Fundamentals of Targeting and Weaponeering

 

Audience: Analysts and leaders within the IC that will support kinetic targeting applications are highly encouraged to attend “Basic Targeting and Weaponeering,” in order to have a baseline understanding of the daily responsibilities and expectations of a target analyst. This course is also ideal for both civilians and contractors that will fill a supporting role in contingency operations.

Course Length: 60 hrs/10 days

Measurement: Recommended no more than 24 students no less than 12
Location: Colorado Springs, CO or Worldwide

Targeting Cycle – This lesson provides a detailed overview of the targeting cycle. This material is not testable and is intended to refresh students on the phases of targeting.

How Objectives Drive Weaponeering – This lesson will focus on the importance of understanding a commander’s objectives relative to the weaponeering process. Attention will also be given to understanding the given “desired effects,” as well as how Law of Armed Conflict (LOAC) and Rules of Engagement (ROE) can have an effect on final determination of weaponeering solutions.

Weapon System Characteristics and Damage Mechanisms – Provides foundational understanding on weapon components to include general purpose bombs, fuzes, and guided munitions. Students will also learn about damage mechanisms and effective employment against a target. Upon completion of this lesson, students should be able to identify proper warhead, weapon, and fuze terminology. Students will have a basic understanding of the various air-to surface weapons available for targeting.

Target Development – Students will prepare a target vulnerability study, which sets the course for understanding how weaponeering solutions are determined. Students will receive a refresher on the main components of an electronic target folder and will be expected to rationalize weaponeering solutions for a given target. Students must fulfill an assignment and be evaluated on: Preparing and presenting a target vulnerability study, identifying critical nodes, providing logical weaponeering solutions, as well as identifying potential collateral damage mitigation techniques.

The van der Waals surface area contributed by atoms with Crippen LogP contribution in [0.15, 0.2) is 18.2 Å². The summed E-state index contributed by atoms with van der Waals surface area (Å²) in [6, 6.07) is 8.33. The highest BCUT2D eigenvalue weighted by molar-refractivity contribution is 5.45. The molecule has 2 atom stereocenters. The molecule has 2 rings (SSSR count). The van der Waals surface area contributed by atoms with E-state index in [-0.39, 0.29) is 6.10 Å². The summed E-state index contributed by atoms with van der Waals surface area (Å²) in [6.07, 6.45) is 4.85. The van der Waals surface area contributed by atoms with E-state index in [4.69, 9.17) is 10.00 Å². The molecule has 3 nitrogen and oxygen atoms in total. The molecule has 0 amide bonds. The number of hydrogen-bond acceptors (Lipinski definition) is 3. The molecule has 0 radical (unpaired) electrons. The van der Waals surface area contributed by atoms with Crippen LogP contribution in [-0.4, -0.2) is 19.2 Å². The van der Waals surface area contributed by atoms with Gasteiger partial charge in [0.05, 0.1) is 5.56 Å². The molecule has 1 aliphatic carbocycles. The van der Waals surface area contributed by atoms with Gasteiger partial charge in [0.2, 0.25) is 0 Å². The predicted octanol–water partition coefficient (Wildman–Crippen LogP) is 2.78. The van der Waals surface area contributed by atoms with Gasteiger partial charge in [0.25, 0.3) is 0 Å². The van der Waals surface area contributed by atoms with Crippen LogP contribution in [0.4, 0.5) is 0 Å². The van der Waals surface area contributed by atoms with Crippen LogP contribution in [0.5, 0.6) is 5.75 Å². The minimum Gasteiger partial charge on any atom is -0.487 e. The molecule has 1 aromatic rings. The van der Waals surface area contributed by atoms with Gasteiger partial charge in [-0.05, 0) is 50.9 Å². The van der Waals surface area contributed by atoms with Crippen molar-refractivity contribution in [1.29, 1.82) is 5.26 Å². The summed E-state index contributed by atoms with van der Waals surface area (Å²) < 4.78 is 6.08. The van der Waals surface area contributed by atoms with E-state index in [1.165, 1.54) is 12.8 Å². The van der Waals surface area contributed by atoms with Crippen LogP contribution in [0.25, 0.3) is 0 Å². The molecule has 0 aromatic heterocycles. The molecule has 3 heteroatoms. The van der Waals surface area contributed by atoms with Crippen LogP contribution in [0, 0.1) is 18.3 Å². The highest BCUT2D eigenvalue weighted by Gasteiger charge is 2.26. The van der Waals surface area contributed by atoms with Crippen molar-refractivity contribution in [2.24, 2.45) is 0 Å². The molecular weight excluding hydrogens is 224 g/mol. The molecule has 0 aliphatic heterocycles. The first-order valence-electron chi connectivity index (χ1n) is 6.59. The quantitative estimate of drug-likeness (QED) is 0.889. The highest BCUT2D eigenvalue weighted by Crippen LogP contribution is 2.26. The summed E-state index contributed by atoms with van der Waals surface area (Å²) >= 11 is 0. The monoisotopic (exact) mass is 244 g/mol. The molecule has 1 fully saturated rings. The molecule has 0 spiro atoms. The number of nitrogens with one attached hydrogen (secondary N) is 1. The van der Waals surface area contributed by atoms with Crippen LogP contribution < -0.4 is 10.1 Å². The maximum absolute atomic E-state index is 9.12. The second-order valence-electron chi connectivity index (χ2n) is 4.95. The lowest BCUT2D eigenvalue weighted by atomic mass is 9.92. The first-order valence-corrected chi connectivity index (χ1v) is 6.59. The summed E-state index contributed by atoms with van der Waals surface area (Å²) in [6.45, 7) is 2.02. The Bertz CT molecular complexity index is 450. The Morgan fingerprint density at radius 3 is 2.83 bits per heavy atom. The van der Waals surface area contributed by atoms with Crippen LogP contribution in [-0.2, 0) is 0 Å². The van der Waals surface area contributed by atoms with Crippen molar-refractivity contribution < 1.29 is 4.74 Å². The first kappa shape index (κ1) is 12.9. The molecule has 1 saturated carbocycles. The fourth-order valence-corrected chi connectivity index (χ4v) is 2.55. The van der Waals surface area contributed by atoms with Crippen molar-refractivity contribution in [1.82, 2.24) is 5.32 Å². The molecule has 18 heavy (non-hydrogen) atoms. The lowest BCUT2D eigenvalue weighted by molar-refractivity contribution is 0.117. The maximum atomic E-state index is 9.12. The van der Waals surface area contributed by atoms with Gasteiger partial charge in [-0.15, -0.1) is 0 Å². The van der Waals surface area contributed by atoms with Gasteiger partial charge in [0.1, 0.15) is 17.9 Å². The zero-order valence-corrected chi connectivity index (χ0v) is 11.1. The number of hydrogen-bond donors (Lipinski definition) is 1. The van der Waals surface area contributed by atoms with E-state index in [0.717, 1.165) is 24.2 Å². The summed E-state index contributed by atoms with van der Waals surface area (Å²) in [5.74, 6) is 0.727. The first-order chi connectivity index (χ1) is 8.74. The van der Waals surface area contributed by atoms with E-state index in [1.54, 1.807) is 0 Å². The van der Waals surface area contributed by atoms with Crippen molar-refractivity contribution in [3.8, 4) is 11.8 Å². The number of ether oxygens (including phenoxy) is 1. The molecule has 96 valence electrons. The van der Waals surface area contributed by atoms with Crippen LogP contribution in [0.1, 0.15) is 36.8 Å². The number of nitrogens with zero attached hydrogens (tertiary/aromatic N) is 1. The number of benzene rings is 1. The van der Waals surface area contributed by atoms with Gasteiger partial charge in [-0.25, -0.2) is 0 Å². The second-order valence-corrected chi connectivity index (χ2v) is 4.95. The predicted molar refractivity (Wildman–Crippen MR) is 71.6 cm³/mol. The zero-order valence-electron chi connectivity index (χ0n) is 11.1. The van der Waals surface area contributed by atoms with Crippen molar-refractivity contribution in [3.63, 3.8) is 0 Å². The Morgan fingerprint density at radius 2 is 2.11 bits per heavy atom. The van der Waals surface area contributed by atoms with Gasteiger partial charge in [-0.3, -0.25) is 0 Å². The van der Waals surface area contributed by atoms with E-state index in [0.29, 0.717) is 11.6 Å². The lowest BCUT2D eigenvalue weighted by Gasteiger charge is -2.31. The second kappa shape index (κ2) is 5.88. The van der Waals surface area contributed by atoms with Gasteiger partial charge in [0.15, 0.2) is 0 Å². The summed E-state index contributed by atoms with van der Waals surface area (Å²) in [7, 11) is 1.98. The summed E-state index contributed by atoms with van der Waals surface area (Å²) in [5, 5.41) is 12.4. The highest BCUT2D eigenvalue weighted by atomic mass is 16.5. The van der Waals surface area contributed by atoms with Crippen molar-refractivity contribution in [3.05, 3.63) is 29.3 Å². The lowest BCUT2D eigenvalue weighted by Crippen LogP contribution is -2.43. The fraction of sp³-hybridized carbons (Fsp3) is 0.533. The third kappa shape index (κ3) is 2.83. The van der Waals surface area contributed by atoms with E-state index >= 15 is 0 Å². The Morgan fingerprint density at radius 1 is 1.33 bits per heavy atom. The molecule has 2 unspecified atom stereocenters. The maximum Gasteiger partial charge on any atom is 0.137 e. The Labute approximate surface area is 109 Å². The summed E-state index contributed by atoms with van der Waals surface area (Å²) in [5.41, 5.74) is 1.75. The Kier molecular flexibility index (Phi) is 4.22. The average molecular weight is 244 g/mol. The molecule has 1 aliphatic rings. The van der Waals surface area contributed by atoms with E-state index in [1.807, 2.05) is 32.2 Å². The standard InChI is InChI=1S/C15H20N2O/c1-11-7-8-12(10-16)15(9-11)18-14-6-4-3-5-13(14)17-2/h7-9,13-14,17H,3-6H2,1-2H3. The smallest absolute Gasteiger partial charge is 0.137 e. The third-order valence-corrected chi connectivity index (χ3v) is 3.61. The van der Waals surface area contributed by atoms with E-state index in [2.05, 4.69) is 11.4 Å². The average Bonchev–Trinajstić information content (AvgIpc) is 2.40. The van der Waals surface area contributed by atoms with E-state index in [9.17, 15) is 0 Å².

Weaponeering Theory and Principles – Students will gain a basic understanding of weaponeering and the tasks of a weaponeer. Students will learn the three pillars of weaponeering and the types of force available to prosecute targets. Identify and understand the nine steps of weaponeering which will be used to provide weaponeering solutions for specific targets. They will also be taught the general principles of Probability of Damage (PD).

Weaponeering Information for Specific Targets – Students will be provided guidance on how to approach a variety of targets – organized by target type. For each type of target, primary facets of the weaponeering problem will be discussed and analyzed. Students will be expected to reference and consider these learned facets for developing weaponeering solutions for certain target types throughout the weaponeering process.

Target Vulnerability and Weapon Effects – Students will learn about target vulnerability and susceptibility of target types. Student will also be taught to understand: Effectiveness Indexes, delivery accuracy and accuracy measurements.

Special Weaponeering Problems – In many cases, a weaponeer is faced with a situation where the target is somewhat nebulous. For example, an aircraft under a revetment; although the aircraft is the target, the revetment itself becomes a target that can no longer be weaponeered for utilizing known effective weapons and delivery methods that would work against an aircraft. A select few of these special weaponeering problems will be addressed in this portion of the curriculum.

Weaponeering for Bridges – A brief description of bridges will be given. Instruction will be provided on methodologies to achieve certain objectives when weaponeering for a bridge. Students will provide weaponeering solutions on a given bridge and evaluated on each target set.

Collateral Damage Effects – This lesson will cover the processes in place for conducting collateral damage estimation. At the conclusion of this lesson, students will be able to analyze and understand mitigation techniques for conducting CDE estimates.